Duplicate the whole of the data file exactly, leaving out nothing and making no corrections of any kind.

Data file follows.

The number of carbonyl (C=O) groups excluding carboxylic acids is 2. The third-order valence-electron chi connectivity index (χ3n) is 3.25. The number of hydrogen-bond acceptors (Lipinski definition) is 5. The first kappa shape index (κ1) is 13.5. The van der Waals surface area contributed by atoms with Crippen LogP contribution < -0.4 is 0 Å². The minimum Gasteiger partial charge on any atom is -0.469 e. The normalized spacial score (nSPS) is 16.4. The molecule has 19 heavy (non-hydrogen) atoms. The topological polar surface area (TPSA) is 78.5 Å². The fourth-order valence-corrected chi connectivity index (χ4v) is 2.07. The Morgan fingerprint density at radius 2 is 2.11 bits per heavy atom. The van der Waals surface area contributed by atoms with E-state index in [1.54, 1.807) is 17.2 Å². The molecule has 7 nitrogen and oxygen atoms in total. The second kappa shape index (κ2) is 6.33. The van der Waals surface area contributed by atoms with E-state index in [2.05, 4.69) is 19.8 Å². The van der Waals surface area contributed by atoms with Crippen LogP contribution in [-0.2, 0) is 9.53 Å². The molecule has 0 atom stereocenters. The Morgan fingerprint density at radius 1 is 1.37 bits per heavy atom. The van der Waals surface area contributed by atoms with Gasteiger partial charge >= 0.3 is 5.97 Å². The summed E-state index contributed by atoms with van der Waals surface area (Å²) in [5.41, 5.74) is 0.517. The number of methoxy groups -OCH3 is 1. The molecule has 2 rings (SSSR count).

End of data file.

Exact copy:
The number of carbonyl (C=O) groups excluding carboxylic acids is 2. The third-order valence-electron chi connectivity index (χ3n) is 3.25. The number of hydrogen-bond acceptors (Lipinski definition) is 5. The first kappa shape index (κ1) is 13.5. The van der Waals surface area contributed by atoms with Crippen LogP contribution < -0.4 is 0 Å². The minimum Gasteiger partial charge on any atom is -0.469 e. The normalized spacial score (nSPS) is 16.4. The molecule has 19 heavy (non-hydrogen) atoms. The topological polar surface area (TPSA) is 78.5 Å². The fourth-order valence-corrected chi connectivity index (χ4v) is 2.07. The Morgan fingerprint density at radius 2 is 2.11 bits per heavy atom. The van der Waals surface area contributed by atoms with E-state index in [1.54, 1.807) is 17.2 Å². The molecule has 7 nitrogen and oxygen atoms in total. The second kappa shape index (κ2) is 6.33. The van der Waals surface area contributed by atoms with E-state index in [2.05, 4.69) is 19.8 Å². The van der Waals surface area contributed by atoms with Crippen LogP contribution in [-0.2, 0) is 9.53 Å². The molecule has 0 atom stereocenters. The Morgan fingerprint density at radius 1 is 1.37 bits per heavy atom. The van der Waals surface area contributed by atoms with Gasteiger partial charge >= 0.3 is 5.97 Å². The summed E-state index contributed by atoms with van der Waals surface area (Å²) in [5.41, 5.74) is 0.517. The number of methoxy groups -OCH3 is 1. The molecule has 2 rings (SSSR count).